Photo above courtesy of Michael Dempsey.
From Stuart Whitelaw, photos and captions from Kate Raymond
The truth in advertising police would have no issues with this event. It was deep winter and thermals, beanies and polyfleeces were the order of the day even inside the Dean Hall where we gathered.
Daylesford (Victoria) is a very long way from Moruya, about 850km. I must admit to thinking that I must have too much time on my hands to commit to driving 10 hours each way for a gathering with no structure or agenda. The other name for these events is “un-conference” and they are documented in the Transition Town handbook. The deal is that whoever turns up are the right people to turn up, and that the things that are discussed are the right things… you get the idea.
So, SAGE Farmers Market Coordinator Kate Raymond and I set off from Canberra early on a Friday morning at the end of July, heading for our super budget digs at the Daylesford Caravan Park. On the website it mentioned the word “heater” so that was good enough for us. Current SAGE President and local grower Fraser Bayley and Kirsti Wilkinson from Old Mill Road BioFarm at Turlinjah were also there. In fact, the whole event was sparked from a suggestion made by Fraser.
Friday night was a very convivial meet-and-greet at the Daylesford Hotel, where about a hundred agrarian revolutionaries dined on good pub nosh and talked. The people we met at the dinner were almost reason enough for the drive, but the real thing started the next morning in a nearby community hall.
Much to my relief (and I suspect, to the relief of the young people who made up the vast majority of the gathering) a structure was proposed and agreed to within 10 minutes of starting.
Present at the meeting were growers, aspiring growers, connectors, eaters, chefs, and academics. The producers included meat, eggs, vegetables (about 15 each category), orchardists, and a couple of people doing aquaculture.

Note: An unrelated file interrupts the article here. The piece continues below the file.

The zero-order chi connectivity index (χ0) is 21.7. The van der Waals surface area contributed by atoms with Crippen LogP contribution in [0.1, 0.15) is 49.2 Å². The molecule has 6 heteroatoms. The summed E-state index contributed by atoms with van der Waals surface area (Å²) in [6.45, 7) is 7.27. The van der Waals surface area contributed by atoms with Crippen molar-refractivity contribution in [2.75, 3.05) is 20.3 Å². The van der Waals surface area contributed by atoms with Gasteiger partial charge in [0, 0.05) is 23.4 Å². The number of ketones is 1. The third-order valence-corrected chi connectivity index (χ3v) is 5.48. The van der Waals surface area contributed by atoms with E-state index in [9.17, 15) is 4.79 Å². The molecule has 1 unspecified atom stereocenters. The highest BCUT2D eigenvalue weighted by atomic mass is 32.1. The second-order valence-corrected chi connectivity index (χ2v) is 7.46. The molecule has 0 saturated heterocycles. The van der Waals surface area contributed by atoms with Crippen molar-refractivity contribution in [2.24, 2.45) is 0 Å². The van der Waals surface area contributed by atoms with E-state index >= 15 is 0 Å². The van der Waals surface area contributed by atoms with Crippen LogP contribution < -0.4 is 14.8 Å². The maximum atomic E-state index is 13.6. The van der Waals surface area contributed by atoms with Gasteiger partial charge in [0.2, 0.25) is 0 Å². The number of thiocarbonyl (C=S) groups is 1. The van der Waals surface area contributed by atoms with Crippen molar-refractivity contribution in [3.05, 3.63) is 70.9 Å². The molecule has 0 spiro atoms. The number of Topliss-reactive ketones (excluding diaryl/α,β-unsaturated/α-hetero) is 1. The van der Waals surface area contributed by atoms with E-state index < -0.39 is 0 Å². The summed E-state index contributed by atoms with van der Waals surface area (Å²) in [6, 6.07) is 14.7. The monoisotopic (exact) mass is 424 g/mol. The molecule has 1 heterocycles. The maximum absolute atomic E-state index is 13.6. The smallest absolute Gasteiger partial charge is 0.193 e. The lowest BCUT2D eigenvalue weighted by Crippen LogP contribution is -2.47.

It was a gathering of (mostly) people who actually produce food. Many were there to find answers to problems or get support and gain new ideas. The problems often seemed insoluble, and were mostly centred around regulations and financial viability.
It soon became clear that this was not a room full of theorists waiting for the “system” to crash and burn. They had problems, but the people there were the ones growing our food future and dealing with the food authorities coming onto their farms and threatening closure.
It is probably no coincidence that Victoria, which was at the forefront of direct farmer-to-consumer sales (mostly through farmers markets) is now seeing food safety laws being used to put the sustainable agriculture movement back in its box. As the market share of the direct sales sector approaches 10% it appears on the radar of the big companies, who, as in the USA 5 years ago, use their political clout to “safeguard the public” from this threat.
The concerns of SAGE and the local food movement in Eurobodalla were common to everyone. How do we grow the growers? One answer: demonstrate how to make a living doing it. How do we create an integrated food system? A genuine farmers market is a major part of this but so is an online connecting system (like the SAGE Farmers e-Market) that connects growers and consumers.